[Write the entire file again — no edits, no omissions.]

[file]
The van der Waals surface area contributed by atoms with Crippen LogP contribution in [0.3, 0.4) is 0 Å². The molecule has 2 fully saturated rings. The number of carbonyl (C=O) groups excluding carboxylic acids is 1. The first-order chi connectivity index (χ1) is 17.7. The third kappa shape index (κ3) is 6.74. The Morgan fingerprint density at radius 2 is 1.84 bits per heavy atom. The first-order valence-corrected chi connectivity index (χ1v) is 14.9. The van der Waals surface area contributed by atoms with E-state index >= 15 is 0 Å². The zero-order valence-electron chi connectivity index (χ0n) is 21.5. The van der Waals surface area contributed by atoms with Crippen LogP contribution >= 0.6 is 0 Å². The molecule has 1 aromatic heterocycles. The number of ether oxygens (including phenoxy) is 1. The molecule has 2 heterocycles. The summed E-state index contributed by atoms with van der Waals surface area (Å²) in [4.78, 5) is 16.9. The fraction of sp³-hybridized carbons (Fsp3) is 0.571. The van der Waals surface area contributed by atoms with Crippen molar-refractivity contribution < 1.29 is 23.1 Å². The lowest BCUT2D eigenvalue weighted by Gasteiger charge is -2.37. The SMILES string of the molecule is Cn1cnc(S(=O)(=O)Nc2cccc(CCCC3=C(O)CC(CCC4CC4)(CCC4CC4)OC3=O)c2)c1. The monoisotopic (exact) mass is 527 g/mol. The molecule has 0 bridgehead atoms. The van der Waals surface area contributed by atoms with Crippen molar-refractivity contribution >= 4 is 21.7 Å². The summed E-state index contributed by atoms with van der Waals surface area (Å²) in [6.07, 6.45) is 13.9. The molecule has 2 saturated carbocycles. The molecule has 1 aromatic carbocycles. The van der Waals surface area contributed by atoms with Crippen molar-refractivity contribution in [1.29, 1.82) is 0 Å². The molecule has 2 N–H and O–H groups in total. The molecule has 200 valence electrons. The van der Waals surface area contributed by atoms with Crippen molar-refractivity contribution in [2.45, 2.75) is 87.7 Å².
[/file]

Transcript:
The van der Waals surface area contributed by atoms with Crippen LogP contribution in [0.3, 0.4) is 0 Å². The molecule has 2 fully saturated rings. The number of carbonyl (C=O) groups excluding carboxylic acids is 1. The first-order chi connectivity index (χ1) is 17.7. The third kappa shape index (κ3) is 6.74. The Morgan fingerprint density at radius 2 is 1.84 bits per heavy atom. The first-order valence-corrected chi connectivity index (χ1v) is 14.9. The van der Waals surface area contributed by atoms with E-state index >= 15 is 0 Å². The zero-order valence-electron chi connectivity index (χ0n) is 21.5. The van der Waals surface area contributed by atoms with Crippen LogP contribution >= 0.6 is 0 Å². The molecule has 1 aromatic heterocycles. The number of ether oxygens (including phenoxy) is 1. The molecule has 2 heterocycles. The summed E-state index contributed by atoms with van der Waals surface area (Å²) in [4.78, 5) is 16.9. The fraction of sp³-hybridized carbons (Fsp3) is 0.571. The van der Waals surface area contributed by atoms with Crippen molar-refractivity contribution < 1.29 is 23.1 Å². The lowest BCUT2D eigenvalue weighted by Gasteiger charge is -2.37. The SMILES string of the molecule is Cn1cnc(S(=O)(=O)Nc2cccc(CCCC3=C(O)CC(CCC4CC4)(CCC4CC4)OC3=O)c2)c1. The monoisotopic (exact) mass is 527 g/mol. The molecule has 0 bridgehead atoms. The van der Waals surface area contributed by atoms with Crippen molar-refractivity contribution >= 4 is 21.7 Å². The summed E-state index contributed by atoms with van der Waals surface area (Å²) in [6.07, 6.45) is 13.9. The molecule has 2 saturated carbocycles. The molecule has 1 aromatic carbocycles. The van der Waals surface area contributed by atoms with Crippen molar-refractivity contribution in [1.29, 1.82) is 0 Å². The molecule has 2 N–H and O–H groups in total. The molecule has 200 valence electrons. The van der Waals surface area contributed by atoms with Crippen molar-refractivity contribution in [2.45, 2.75) is 87.7 Å².